Fox News and Wall Street Banks Hustle to Kill New Whistleblower Protections

A few years go, a media firestorm erupted over the urban “Stop Snitchin” campaign promoted by gangs and a few hip hop icons. Stop Snitchin refers to the effort to intimidate informants to prevent them from cooperating with police about gang violence or drug trafficking schemes. Rapper Cam’ron received heavy scrutiny for endorsing the trend during an interview on the issue for CBS’s 60 Minutes.

A new Stop Snitchin campaign to deter would-be informants, in this case against people speaking up against crimes on Wall Street, is quietly taking shape, this time far from the media’s eye.

Financial experts and academics agree that strong whistleblower regulations could have prevented the Bernie Madoff Ponzi scheme and indeed much of the financial crisis if employees at firms engaged in fraudulent activity had spoken up early or had reported complex crimes to the appropriate authorities. Employees at firms at the center for the financial crisis, including troubled lender Countrywide, have cited intimidation and other illicit tactics as the reason few people spoke up as whistleblowers. Since the old whistleblower laws provided for weak legal protections for informants and relatively rare rewards, the Dodd-Frank financial reform law passed last year revamped the system with new rights for informants blowing the whistle on financial crimes.

Bank lobbyists and Fox News, however, have made such protections enemy number one.

Fox News, part of a company known for its legal harassment tactics against whistleblowers, has promoted a smear campaign against financial whistleblower protections for months. In this recent segment, Fox Business reporter Charlie Gasparino, who refers to financial whistleblowers as “rats,” claimed that the new Dodd-Frank whistleblower protections are hurting the big banks:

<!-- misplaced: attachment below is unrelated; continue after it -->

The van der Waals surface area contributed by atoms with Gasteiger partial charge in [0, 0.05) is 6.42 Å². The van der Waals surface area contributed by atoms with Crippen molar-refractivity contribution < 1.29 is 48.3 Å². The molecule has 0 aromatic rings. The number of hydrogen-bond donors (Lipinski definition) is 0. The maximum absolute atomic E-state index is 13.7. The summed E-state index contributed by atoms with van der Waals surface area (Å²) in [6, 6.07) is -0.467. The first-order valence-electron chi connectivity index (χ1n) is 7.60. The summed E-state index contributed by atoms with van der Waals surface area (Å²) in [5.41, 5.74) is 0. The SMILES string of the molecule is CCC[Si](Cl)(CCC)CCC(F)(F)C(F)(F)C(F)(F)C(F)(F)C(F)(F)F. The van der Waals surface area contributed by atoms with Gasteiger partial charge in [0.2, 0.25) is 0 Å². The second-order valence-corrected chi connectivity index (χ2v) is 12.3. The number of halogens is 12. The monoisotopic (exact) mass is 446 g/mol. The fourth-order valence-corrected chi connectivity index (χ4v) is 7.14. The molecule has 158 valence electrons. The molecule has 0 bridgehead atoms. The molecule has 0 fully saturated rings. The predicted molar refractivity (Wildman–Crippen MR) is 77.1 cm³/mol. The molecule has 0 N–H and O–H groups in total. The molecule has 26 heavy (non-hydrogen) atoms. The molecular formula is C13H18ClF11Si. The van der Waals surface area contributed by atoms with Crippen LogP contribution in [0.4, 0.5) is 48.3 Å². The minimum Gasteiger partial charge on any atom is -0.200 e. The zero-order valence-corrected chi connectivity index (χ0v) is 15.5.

GASPARINO: If you create all these incentives to sue. Well it seems like we’re increasing litigation at a time against businesses at a time when you know lets face it, all these banks, they’re getting hammered. You just saw that ugly chart of Goldman Sachs. […] Yes, there’s a sort of slimyness about this. Its not like someone just coming forward, remember they’re getting paid to do this, you know yea those are all the counter arguments. Under Dodd Frank this thing is here to stay until you know they repeal Dodd Frank!

Watch it:

Trade associations for the big banks, including the U.S. Chamber of Commerce and Business Roundtable, lobbied aggressively against the new rules, but failed to stop them. Now, bank lobbyists are attempting a rollback.

Freshman Rep. Michael Grimm (R-NY) sponsored a bill specifically to repeal the whistleblower law. Grimm’s legislation is a wish-list for corrupt banks: it would not only reduce rewards for reporting fraud, but would force whistleblowers to report crimes to their supervisors before notifying authorities. Consumer groups have decried Grimm’s proposal as an “extreme approach that would silence would-be whistleblowers, endanger critical inside informants, undermine investigations, hamstring enforcement at the [Securities and Exchange Commission] and [Commodity Futures Trading Commission], and provide lawbreaking financial firms with an escape hatch from accountability.”

Rep. Steve Stivers (R-OH), a lawmaker-turned bank lobbyist-turned lawmaker again, is among the team of four legislators working to whip up support for the legislation. Stivers and Grimm have been showered with contributions from top Wall Street firms, including JP Morgan and Bank of America.

Point of Law, a blog hosted by a think tank run by far right billionaire investors, has promoted attacks on the new whistleblower laws. The Chamber, which counts firms like Fidelity and AIG as major contributing members, has testified in support of Grimm’s bill.

While it is unlikely that Grimm’s measure is passed and signed into law as a stand-alone bill under President Obama, it could be forced through by the Republicans using a budget stand-off or another debt ceiling hostage situation.